Bees are amazing!

It seems that bees are struggling to do their job, due to a variety of reasons – and so scientists are giving them a helping hand.

We all know how important bees are to the survival of the planet, but their population is under attack from different directions, such as pesticides, climate change and the loss of their natural habitats.

Bees are responsible for the pollination of not just flowers but also vegetables, fruit and nuts. In fact, around 75% of all pollination is down to bees, with the rest coming from other insects such as butterflies and wasps (yes, wasps! – I’ve never understood the reason wasps exist before).

Apparently there is a parasitic mite in Europe which has badly affected bees – the aptly named varroa destructor. So all these factors are making the bees’ job harder.

In Israel a company called BloomX has come up with a way to help bees by using a machine that agitates crops – brushing the branches enough to release the pollen into the air. This replicates what bees do with their wings to move the pollen from plant to plant. BloomX has used the machines on avocados and blueberries so far.

They use another device, a handheld tool called the Crossbee, which collects sticky pollen from avocado trees and transfers them to others, helping to increase fruit yields substantially. AI intelligence is used to help monitor which areas of crops have been treated. Technology also identifies when the optimum time is to use the equipment.

But in America a shortage of bees in certain areas has been caused by almond farmers transporting bees from other areas to their fields to aid pollination. If mechanical pollination is used instead, then the bees can stay local and do their job there, avoiding the stress on bee colonies. The transportation of bees results in a high mortality rate so using human intervention must be a good thing.

Another Israeli company has developed a system of collecting and storing pollen, potentially for years without deterioration. It has been applied to fruit and nut trees and does so with great precision. It’s currently being used within the almond fields of America.

Of course, if we could look after the bee population enough then artificial intervention wouldn’t be necessary. Bees have been doing their job for millions of years and are only in trouble because of mankind. Nature has a way of looking after us and we should be looking after it in return, rather than looking at profit and the short-term financial gain.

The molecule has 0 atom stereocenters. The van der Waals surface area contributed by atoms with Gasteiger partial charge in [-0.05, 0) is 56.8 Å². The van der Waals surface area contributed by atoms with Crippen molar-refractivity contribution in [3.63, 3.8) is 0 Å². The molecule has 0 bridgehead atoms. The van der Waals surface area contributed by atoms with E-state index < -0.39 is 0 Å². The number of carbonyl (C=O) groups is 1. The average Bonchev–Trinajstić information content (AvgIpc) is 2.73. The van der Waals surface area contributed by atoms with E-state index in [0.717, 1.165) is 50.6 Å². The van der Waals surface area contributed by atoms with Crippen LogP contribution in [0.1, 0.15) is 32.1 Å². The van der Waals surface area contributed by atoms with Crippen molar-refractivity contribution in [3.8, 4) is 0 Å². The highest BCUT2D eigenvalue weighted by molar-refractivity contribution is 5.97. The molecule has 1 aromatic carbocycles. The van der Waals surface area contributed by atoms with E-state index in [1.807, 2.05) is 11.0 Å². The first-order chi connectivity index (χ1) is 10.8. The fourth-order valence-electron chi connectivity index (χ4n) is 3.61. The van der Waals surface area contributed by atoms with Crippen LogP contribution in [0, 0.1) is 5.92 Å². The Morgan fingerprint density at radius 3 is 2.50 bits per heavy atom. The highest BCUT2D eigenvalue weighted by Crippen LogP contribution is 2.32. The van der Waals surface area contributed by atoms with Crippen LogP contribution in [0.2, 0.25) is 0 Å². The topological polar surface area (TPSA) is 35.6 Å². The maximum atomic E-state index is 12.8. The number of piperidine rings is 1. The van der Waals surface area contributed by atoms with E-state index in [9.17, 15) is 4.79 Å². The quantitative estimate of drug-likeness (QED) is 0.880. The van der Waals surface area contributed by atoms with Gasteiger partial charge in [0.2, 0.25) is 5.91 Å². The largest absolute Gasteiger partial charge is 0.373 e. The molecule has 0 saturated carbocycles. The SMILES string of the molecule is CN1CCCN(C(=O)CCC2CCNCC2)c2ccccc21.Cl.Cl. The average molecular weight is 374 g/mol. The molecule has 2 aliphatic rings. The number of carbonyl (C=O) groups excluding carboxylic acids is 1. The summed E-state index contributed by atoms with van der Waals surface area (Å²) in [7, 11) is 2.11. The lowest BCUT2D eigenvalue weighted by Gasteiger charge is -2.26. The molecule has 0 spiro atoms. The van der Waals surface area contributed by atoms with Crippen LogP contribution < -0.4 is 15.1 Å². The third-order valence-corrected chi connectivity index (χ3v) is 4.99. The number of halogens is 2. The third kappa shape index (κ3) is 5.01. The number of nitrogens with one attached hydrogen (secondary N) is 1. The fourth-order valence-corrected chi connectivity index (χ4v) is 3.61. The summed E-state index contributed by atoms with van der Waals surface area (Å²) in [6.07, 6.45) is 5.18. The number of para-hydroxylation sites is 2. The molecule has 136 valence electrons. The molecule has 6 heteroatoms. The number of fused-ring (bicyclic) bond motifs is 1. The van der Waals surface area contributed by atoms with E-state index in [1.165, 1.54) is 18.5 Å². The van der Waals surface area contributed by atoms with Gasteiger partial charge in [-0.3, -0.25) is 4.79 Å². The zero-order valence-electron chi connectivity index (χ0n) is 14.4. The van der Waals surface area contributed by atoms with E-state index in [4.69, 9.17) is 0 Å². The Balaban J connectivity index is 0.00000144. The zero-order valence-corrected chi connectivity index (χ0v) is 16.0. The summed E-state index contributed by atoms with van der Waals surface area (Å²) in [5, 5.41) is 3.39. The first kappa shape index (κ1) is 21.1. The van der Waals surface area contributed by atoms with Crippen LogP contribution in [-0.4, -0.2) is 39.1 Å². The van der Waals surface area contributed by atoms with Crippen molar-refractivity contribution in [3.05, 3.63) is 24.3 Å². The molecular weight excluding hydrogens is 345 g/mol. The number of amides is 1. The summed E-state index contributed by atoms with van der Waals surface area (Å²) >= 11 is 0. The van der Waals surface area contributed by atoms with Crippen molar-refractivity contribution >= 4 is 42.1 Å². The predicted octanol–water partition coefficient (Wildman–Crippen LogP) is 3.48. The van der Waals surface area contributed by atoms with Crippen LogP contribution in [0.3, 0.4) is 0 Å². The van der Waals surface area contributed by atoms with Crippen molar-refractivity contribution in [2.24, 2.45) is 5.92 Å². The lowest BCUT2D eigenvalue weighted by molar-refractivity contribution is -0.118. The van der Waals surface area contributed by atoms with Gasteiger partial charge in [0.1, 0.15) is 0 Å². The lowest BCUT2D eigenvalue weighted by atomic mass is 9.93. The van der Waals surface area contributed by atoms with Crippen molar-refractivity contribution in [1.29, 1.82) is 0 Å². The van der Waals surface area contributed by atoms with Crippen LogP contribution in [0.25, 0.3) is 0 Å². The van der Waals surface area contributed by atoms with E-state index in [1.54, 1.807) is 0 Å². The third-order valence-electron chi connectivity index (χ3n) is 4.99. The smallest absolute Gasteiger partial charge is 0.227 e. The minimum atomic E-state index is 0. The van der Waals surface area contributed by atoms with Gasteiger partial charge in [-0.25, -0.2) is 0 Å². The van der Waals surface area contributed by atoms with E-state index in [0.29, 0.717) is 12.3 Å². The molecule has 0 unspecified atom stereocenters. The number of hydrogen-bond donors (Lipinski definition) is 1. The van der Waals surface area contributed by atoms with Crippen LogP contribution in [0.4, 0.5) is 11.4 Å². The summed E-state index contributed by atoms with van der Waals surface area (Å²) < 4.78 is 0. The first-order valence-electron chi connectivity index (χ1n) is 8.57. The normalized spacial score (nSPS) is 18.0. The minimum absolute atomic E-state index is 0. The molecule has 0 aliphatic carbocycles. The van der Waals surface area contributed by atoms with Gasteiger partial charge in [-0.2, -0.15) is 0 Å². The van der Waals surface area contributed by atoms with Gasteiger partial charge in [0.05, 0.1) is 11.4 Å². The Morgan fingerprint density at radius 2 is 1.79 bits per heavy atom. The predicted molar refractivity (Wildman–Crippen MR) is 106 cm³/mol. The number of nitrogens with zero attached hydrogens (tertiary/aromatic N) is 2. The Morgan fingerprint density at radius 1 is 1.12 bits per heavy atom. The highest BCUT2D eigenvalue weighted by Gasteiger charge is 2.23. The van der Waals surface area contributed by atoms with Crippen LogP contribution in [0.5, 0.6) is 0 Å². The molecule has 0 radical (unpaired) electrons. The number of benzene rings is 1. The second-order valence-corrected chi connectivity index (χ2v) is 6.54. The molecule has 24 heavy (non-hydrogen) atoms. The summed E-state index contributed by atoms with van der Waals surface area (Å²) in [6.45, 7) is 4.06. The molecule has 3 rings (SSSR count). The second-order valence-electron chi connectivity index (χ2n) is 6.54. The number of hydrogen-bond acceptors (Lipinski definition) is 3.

It’s great that solutions are being found to these problems and are necessary to redress the balance but once again we need to let nature do it’s thing and stop ruining the planet. If we could spend more time restoring the bees’ environment that would help so much more than artificial solutions can.

That’s where we got our name from – “Reverse” – we need to reverse the damage we’ve done to our own environment.

On a small individual scale, we can do our bit by planting wild flowers to attract bees, and if you have an area of garden that has well drained soil in a sunny position, leave it bare as around 70% of bees live underground if the surface conditions are right.

Bees like places to nest like hollow trees, logs and larger stems, so if you are able to leave these in your garden, you’ll provide a home for them.

Bees can get thirsty so by making a shallow water bath for them they’ll be able to take a drink. Fill a bowl of some description with some pebbles, add clean water and keep it topped up for them to take a break from their hard work.

Most of the nectar that bees collect comes from trees – so if you have any in your garden, keep them as they are valuable to the chain. If you’re able to plant any, that will help too – and of course, trees capture carbon so it’s a double whammy for the environment.

Avoid using pesticides in your garden as these are harmful to bees and other insects.

The honey the bees produce can be different in taste from region to region, and in fact eating honey that’s made locally can help with hay fever.

Honey can be used to make soap and candles and by buying any of these products, you are supporting bee farmers, helping them to grow their bee communities and hopefully restore the damage done to them.

And if we all do these things on a small scale, collectively we can make a substantial difference.

So go on, give bees a chance!